I am proud to say this in the presence of the Honorary Consuls of the region. And in a few moments, our good friend, the Austrian Consul Fred Friedman, will introduce to us the members of the Consular Corps.
Ladies and Gentlemen,
Now we have the occasion to unveil a new portrait of Wilson Greatbatch.
The painter Mary McAndrew has recently completed this oil painting.
Dear Mary McAndrew,
Allow me to thank you for this great realistic painting. Thank you for lending us your painting to be shown during the next few weeks in our Museum.
Mary McAndrew after the unveiling of her portrait "Wilson Greatbatch".
I too have been invited to contribute to this great collection.
It is because of my great respect and love for Dr. Greatbatch that I created this portrait, even before we started this tribute. Now I would like to donate it to the collection honoring Dr. Greatbatch!
I find it a tremendous honor to have my work in a collection with so many great artists.
I hope I will set an example for other artists who are invited to contribute to this collection now and in the future.
The inventor Dr. Wilson Greatbatch with Mary McAndrew in front of his portrait.
Ladies and Gentlemen,
Now I like to ask Consul Fred Friedman to introduce to us the Honorary Consuls. This event tonight is also a good opportunity for us all to meet the consuls for good conversation and to sample some fine wines from the countries they represent.
Consul Fred Friedman, you have the word.
After the introduction of the eight consuls and an address by the Hon. Roger Marsham, the Consul General of Canada, Mary McAndrew read the following messages of congratulation from New York Governor George Pataki, Senator Charles Schumer, and the Himalayan saint-sage Swami Veda:
Dear Dr. Greatbatch:
On behalf of the citizens of the Empire State, it is a pleasure to offer sincere congratulations as you celebrate your 83rd birthday.
This occasion provides friends and loved ones with the opportunity to convey their affection and admiration for you. In celebrating this special event, you can take pride in all you have achieved during your lifetime. Throughout the years, you have had many extraordinary experiences which contribute to a treasury of fond memories and serve as testimony to the virtues of good living. In that regard, you serve as a geat source of inspiration to many people who truly cherish you, and your gift for bringing joy and happiness to others is well-appreciated.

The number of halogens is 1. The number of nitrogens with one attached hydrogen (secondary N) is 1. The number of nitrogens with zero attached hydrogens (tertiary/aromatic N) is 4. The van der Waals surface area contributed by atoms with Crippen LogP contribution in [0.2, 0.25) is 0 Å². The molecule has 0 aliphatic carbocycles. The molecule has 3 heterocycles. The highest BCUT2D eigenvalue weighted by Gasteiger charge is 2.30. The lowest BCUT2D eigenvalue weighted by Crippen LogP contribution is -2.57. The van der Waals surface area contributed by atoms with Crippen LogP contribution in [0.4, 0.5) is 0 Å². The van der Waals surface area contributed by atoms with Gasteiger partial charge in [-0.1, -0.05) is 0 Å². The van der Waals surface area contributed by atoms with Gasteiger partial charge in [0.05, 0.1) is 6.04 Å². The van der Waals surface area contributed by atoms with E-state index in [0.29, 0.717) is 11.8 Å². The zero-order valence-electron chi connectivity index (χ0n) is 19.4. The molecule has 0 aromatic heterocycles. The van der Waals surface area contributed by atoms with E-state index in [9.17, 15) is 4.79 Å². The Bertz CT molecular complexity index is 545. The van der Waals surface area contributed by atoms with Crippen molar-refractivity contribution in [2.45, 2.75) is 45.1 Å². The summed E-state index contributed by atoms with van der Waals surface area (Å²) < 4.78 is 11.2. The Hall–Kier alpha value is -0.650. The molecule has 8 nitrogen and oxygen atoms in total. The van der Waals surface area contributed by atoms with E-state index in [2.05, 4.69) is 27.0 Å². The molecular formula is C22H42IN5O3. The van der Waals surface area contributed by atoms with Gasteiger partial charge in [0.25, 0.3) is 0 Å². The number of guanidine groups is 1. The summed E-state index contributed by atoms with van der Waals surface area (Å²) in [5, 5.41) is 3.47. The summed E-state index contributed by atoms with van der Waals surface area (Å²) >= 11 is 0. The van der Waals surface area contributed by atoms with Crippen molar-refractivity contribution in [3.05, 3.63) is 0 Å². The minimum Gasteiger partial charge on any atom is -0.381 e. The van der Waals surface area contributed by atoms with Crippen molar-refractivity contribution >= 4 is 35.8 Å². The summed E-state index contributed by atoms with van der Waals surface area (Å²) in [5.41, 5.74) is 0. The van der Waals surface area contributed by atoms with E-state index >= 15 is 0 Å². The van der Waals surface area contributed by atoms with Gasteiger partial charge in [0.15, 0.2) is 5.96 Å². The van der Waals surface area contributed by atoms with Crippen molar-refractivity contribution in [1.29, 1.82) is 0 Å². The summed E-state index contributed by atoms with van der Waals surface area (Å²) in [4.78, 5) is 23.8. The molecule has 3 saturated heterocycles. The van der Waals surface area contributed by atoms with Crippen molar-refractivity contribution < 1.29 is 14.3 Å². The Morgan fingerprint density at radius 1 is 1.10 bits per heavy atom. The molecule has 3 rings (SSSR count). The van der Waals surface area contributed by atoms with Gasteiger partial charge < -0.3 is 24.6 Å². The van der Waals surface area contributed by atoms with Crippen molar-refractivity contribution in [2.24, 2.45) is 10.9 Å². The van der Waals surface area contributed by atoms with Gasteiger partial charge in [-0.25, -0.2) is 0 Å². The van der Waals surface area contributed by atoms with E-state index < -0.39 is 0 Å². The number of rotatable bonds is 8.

I applaud all you have realized in your 83 years, each of them marked by an appreciation for life that is displayed by your longevity. With my best wishes for a wonderful birthday, and continued good health and happiness,
Very truly yours,
Governor of New York
Please accept by warmest congratulations as you celebrated your 83rd Birthday. Living such a long, full life is a wonderful accomplishment.
Throughout your life, you have experienced many personal triumphs and borne witness to some of our nation's greatest moments. This is a rare gift that is surely to be cherished. It has endowed you with incomparable knowledge, experience, and countless warm memories that I know you will continue to share. I hope that you take some time with your family and friends to reflect on your many years of devoted service as one of our country's finest inventors.
Again, Happy 83rd Birthday and best wishes for health and happiness in the future.
The moon rises unbeckoned and sheds petals of
cool jasmines, so many as to cover the earth.
The world looks up and all beings' eye-lids turn into
night-dew-washed fresh blossoms.
So it is with the great ones who rise unbeckoned to serve,
seeking no recognition,
and the world, therefore, edifies it's own heart
by offering them felicitations and celebrations.
Such has been your own rise,
such is your felicitation, that the adoring
world's hearts are gratified by your very presence.
May the sage of the Universe, who inspires us all,
continue forever to dwell in your crystal mind.
Swami Veda Bharati
After the speeches, Consul John Zavrel and Mary McAndrew congratulate Dr. Greatbatch as he prepares to cut his birthday cake for more than 200 invited guests gathered at the Museum of European Art in Clarence for this special occasion.
Nr. 84, Autumn 2002